Please write to your local Colombian Embassy demanding that the security and rights of the student protests be respected…or do something more imaginative:

In the UK, also send your e-mail to Colombian Embassy: with a copy to

If you are in the USA, these are the Colombian Ambassador's contact points in Washington, DC:
Sr. Luis Alberto Moreno
Ambassador of the Republic of Colombia
2118 Leroy Place NW
Washington, D.C. 20008
Teléfono: +1 (202) 387 8338
Fax: +1 (202) 232 8643


'We call on the Student Council of Palmira, Univalle, not to continue with its activities that only serve to fuel this war and plunge the country into disgrace.

This call is for you to abandon the city and not continue carrying out marches or closing the university - depriving the students and workers of their fundamental rights.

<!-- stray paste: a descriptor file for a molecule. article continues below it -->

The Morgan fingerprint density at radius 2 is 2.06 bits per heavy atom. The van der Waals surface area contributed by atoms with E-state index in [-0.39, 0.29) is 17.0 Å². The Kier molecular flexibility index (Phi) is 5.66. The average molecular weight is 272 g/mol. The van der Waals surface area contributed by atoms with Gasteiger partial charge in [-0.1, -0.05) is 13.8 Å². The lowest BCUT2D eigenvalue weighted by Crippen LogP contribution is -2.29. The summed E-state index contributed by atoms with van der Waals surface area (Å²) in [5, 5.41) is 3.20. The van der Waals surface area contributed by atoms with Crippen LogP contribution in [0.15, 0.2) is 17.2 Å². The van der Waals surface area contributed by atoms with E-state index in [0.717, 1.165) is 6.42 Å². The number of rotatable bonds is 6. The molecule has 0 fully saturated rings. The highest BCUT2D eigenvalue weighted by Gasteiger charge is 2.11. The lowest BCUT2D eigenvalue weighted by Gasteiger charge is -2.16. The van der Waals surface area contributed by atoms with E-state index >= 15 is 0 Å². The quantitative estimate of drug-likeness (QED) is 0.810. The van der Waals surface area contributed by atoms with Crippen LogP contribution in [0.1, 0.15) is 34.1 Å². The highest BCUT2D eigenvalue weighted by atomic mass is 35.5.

We are not going to allow that you, alongside the Polo Democratico [party] bring these guerilla rats here.

We await for you to adhere to these orders, open the university and leave.




ACCION URGENTE: AGRESION Y DETENCION A ESTUDIANTES DE LA UNIVERSIDAD DEL VALLE POR PARTE DEL ESMAD, (Fundación Comité Solidaridad con Presos Políticos Sección Valle, 21 junio 2007)

Siguen las amenazas y los hostigamientos contra el movimiento estudantil (Comunicado a la Comunidad Universitaria y Comunidad en General, Junio 2007)

Alerta Temprana: Hostigamientos en Contra las Lideres Estudiantiles (SINTRAUNICOR, CPDH, CUT, Santiago de Cali 2007)

Ideas: Boletín de Opinión (Facultad de Humanidades, UNIVALLE, no.4 Junio 2007)

La Palabra: Periodico Cultural de la Universidad de Valle (Junio 2006)

Posicón de los Departamentos Frente al Proyecto de Acto Legislativo que Midifica el SGP (Federaci{on Nacional de los Departamentos, 2007,

‘Unificar el Movimiento Social para Defender la Educacion Publica y Popular’, El Educador Caucano (No.24, Marzo/Abril 2007)

'The Universities: Boosting the Fight Against Tyranny', Gloria Florez,

2 comentarios: